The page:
In 1908 President Theodore Roosevelt despatched the US Navy Atlantic Fleet on a round the world tour. Sixteen ships and 14,000 men left port in Hampton Ponds, Virginia for South America, Hawaii, New Zealand, Australia, the Philippines, Japan, Malaya, and back home through Suez and the Straits of Gibraltar. The tour took 15 months, and was a diplomatic and popular success.
At every port of call there were great welcoming receptions, taking the form of military parades, balls, dinners, excursions into the countryside, and invitations to homes and families. In Australia, the ships visited Sydney and Melbourne, and called at Fremantle before leaving the country. In Sydney, two days of the six that the ships were in port were declared public holidays, so people could celebrate. Fireworks and lighted buildings added spectacle, and the American ‘Jackies’ were guests at theatre performances and public displays. Baseball matches and rifle shooting contests were held in their honour, and all these entertainments attracted hundreds of thousands of spectators. The Commonwealth Military Forces of New South Wales staged a review and march-past comprised of more than 13,000 men and 2000 horses to mark the visit.
On Saturday 22 August, a party of US sailors took a train journey to visit Newcastle. The Newcastle Morning Herald and Miners’ Advocate of 24 August 1908 reported:
One hundred and ninety officers and men of the American Fleet visited Newcastle on Saturday…The special train conveying the visiting party was timed to reach Honeysuckle Station at 10.58 a.m. and a few minutes later she steamed in. The members of the reception committee, headed by the Mayor of Newcastle (Alderman Cook), were on the platform waiting to receive the visitors. Mr F.C. The visit of the American Fleet Govers of the Intelligence Department, accompanied the party, and saw to the comfort of the men on the train journey. Major Mulholland, the Master of Ceremonies, was the first to board the train, and having ascertained that Lieutenant Nelson of the Minnesota was in charge of the party, introduced that gentleman to the Mayor. The men were afterwards formed up, and headed by the reception committee, marched over the bridge to the railway station where the official welcome took place.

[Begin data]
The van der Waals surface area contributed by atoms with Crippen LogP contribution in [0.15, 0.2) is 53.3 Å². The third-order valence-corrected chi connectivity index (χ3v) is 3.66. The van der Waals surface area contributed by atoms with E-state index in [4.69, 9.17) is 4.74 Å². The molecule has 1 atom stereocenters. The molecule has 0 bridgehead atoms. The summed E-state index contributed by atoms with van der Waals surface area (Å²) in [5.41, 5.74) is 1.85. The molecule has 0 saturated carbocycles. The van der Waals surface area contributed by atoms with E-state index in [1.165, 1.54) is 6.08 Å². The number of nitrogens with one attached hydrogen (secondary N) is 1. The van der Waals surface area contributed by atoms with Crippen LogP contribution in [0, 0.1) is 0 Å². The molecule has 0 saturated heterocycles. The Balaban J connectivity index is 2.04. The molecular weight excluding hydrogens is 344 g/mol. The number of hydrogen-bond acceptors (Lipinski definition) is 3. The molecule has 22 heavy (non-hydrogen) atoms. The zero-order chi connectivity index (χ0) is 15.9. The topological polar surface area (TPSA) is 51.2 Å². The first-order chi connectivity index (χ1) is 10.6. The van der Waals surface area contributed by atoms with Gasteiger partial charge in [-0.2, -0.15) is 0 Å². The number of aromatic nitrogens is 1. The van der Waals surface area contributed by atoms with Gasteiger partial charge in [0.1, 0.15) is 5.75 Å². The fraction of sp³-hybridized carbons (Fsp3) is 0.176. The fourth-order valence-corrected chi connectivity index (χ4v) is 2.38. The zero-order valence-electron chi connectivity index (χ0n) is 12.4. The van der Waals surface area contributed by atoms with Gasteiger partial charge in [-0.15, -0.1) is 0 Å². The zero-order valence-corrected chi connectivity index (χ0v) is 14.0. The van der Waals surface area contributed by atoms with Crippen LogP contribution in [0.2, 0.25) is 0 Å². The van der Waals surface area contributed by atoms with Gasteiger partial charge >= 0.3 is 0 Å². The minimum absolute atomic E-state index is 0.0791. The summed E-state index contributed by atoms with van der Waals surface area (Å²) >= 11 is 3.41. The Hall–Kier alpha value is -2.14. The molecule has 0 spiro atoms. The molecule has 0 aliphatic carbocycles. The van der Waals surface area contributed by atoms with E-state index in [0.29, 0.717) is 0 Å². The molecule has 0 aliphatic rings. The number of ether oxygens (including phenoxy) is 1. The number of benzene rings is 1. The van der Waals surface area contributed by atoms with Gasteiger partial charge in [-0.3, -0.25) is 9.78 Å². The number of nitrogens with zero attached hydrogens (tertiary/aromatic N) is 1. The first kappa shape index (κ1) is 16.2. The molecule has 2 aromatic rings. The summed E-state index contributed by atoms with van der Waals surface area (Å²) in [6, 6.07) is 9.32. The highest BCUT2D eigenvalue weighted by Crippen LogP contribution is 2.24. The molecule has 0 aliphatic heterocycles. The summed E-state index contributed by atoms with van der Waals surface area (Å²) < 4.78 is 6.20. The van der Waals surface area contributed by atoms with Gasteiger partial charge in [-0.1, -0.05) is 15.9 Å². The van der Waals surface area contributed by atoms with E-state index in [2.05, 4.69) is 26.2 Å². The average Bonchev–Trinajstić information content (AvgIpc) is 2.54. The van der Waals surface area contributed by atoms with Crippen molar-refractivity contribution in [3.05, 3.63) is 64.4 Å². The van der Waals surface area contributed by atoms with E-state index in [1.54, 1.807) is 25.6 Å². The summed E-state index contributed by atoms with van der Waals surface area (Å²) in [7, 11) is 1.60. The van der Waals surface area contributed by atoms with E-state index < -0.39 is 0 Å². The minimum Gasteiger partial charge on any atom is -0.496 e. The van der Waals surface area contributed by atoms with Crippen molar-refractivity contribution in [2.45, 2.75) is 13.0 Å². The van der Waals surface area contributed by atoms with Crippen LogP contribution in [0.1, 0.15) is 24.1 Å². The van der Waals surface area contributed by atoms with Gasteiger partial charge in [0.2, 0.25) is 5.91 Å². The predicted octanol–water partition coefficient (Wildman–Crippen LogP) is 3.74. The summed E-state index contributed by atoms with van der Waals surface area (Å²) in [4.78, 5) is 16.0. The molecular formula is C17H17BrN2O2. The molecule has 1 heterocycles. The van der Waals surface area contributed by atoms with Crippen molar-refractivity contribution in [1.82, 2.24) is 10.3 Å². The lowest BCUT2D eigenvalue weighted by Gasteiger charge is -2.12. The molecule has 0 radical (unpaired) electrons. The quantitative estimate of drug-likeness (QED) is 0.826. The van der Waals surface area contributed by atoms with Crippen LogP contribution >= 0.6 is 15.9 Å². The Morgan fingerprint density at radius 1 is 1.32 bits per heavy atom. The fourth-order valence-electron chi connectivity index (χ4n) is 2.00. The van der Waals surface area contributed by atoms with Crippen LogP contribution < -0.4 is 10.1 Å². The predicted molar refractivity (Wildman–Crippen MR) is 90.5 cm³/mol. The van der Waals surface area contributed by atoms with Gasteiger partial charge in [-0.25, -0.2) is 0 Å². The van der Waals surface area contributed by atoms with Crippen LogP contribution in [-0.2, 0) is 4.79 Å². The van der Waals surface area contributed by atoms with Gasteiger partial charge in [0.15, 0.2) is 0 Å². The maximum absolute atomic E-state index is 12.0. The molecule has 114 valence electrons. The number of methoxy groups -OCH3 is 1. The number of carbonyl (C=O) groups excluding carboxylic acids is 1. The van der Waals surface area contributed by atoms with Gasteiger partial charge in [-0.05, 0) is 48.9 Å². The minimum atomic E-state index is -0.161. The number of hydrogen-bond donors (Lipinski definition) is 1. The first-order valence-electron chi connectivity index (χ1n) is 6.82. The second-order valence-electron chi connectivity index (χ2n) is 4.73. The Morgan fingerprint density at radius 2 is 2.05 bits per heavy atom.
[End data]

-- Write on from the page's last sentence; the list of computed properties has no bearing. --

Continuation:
There was also the presentation to the party of an illuminated address, beautifully bound in morocco, with a suitably inscribed silver shield on the outside cover, and containing two large photographic views of Newcastle. We assume this is still in the possession of the US Navy. By the time the ships left Melbourne, the fleet was about 115 sailors lighter than when it had arrived; apparently the charms of the Melbourne ladies were more tempting than life at sea.
Display of Great White Fleet Memorabilia
There is a display of memorabilia from the visit of the American Fleet in the foyer outside Cultural Collections in the Auchmuty Library of the University of Newcastle, Australia. We have digitised the booklet, Souvenir of the visit to Australia of the American Fleet, 1908, Sydney : [s.n., 1908] (Sydney : Deaton and Spencer) and made it available via our Flickr site. Some of the posters in the display and a few others are also available on our Flickr site. If you would like a higher resolution copy of an image, please contact us.